Scrivener can export to a host of formats, including Word. What I’ve found, however, is that the formatting styles don’t translate very well.. For this reason, I’ve found some easy to use methods to get your draft out of Scviener, into Word, ready for formatting and bringing in to InDesign for page layout and presentation.

The problem is that you need a Word file to bring into InDesign, and to ease the formatting hassle, your Word file should be correctly formatted with styles (headings, body text, quotes etc). This allows you to quickly apply the correct fonts and styles to different kinds of text. There’s a simple go-around for this: simply export form Scrivener using a custom compile setting (see below), open the resulting Word file, then run a macros (see below) that will automatically convert the Word file into the correct styles which you can use in InDesign later.

Félix Chénier has an awesome tutorial here that contains the macros you need to copy into Word. But here’s the process:

  1. Go to his website (link above), and download the compile setting for Scrivener; this is a .plist file that you can easily import into Scrivener at the Compile window. This will output your manuscript in a format that can be easily styled with MS Word styles (headings, body, quotes etc).
  2. Copy the macros code, following his instruction, and place it in the Word macros editor. (Macros is just automated actions, and in this case, the instructions you’re copying into Word will allow you to easily convert your Scrivener export to the correct Word styles).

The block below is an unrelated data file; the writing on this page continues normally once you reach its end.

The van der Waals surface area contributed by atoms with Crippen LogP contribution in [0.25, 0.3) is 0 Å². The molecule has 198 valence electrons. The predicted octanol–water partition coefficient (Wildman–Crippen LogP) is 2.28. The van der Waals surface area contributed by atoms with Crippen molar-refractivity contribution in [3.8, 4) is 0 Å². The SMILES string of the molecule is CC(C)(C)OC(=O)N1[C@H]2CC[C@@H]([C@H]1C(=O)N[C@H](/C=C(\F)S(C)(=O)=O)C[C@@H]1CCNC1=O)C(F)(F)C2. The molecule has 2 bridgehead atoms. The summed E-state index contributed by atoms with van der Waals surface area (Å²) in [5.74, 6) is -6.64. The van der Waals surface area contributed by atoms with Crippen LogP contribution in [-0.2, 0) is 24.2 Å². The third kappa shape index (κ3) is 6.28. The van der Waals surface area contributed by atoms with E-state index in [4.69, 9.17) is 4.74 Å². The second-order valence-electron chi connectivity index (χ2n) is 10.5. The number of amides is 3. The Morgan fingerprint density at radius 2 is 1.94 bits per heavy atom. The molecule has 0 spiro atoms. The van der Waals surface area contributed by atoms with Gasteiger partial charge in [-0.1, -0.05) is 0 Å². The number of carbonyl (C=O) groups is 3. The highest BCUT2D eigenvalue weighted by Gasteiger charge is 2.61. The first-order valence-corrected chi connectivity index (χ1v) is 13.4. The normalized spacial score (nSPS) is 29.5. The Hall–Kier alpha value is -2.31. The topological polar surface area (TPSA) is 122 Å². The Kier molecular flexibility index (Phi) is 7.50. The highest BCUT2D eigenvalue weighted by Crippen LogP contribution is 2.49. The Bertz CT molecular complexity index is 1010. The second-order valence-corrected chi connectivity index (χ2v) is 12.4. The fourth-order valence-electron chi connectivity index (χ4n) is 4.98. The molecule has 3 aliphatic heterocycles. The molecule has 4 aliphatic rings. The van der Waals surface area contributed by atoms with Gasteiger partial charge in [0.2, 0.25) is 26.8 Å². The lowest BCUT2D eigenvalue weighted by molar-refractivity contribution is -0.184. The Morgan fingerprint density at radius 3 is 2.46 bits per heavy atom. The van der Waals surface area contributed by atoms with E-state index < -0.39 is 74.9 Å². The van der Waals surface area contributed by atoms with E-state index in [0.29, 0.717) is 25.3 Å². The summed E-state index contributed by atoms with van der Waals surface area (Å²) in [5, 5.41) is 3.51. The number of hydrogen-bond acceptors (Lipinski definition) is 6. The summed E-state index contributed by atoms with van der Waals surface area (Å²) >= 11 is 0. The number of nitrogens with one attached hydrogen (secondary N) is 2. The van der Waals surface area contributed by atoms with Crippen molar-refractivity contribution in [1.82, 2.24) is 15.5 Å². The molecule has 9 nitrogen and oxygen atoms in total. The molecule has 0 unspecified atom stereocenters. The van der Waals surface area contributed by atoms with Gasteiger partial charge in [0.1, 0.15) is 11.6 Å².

3. Run the Macros (Tools -> Macros -> Macros…, select “FormatScrivener”, click “Run”).
  4. Voilà! Now, all you need to do is go to the EndNote tab in Word, and turn “Instant Formatting” on. All your references will be correctly formatted baed on your selected referencing style; a bibliography is also auto-generated at the end of the document and you can even switch between referencing styles on-the-fly. How cool is that!?

Closing remarks…

I really think Scrivener is one of the best tools out there to help navigate dissertation writing. It keeps you organised, and allows you to be flexible in how you manage such a large-scale writing task. Yes, my workflow might appear a little convoluted. But there is a method to this madness: Scrivener allows me to write the way I want to write, without the messiness and annoyances that come from working in Word. EndNote allows me to keep the referencing streamlined and organised, and everything comes together in Word, which is simply a go-between from raw text to the formatted product in InDesign.

Scrivener is available for macOS, iOS and Windows; it’s well worth the $45, and there’s a free trial as well. It’s developed by the wonderful people at Literature & Latte – click here to find out more.

Disclaimer: this is in no way a product endorsement of Scrivener; I’m simply a long-time fan of the software and thought it might be useful to any architecture students out there curious about ways to navigate design dissertation writing.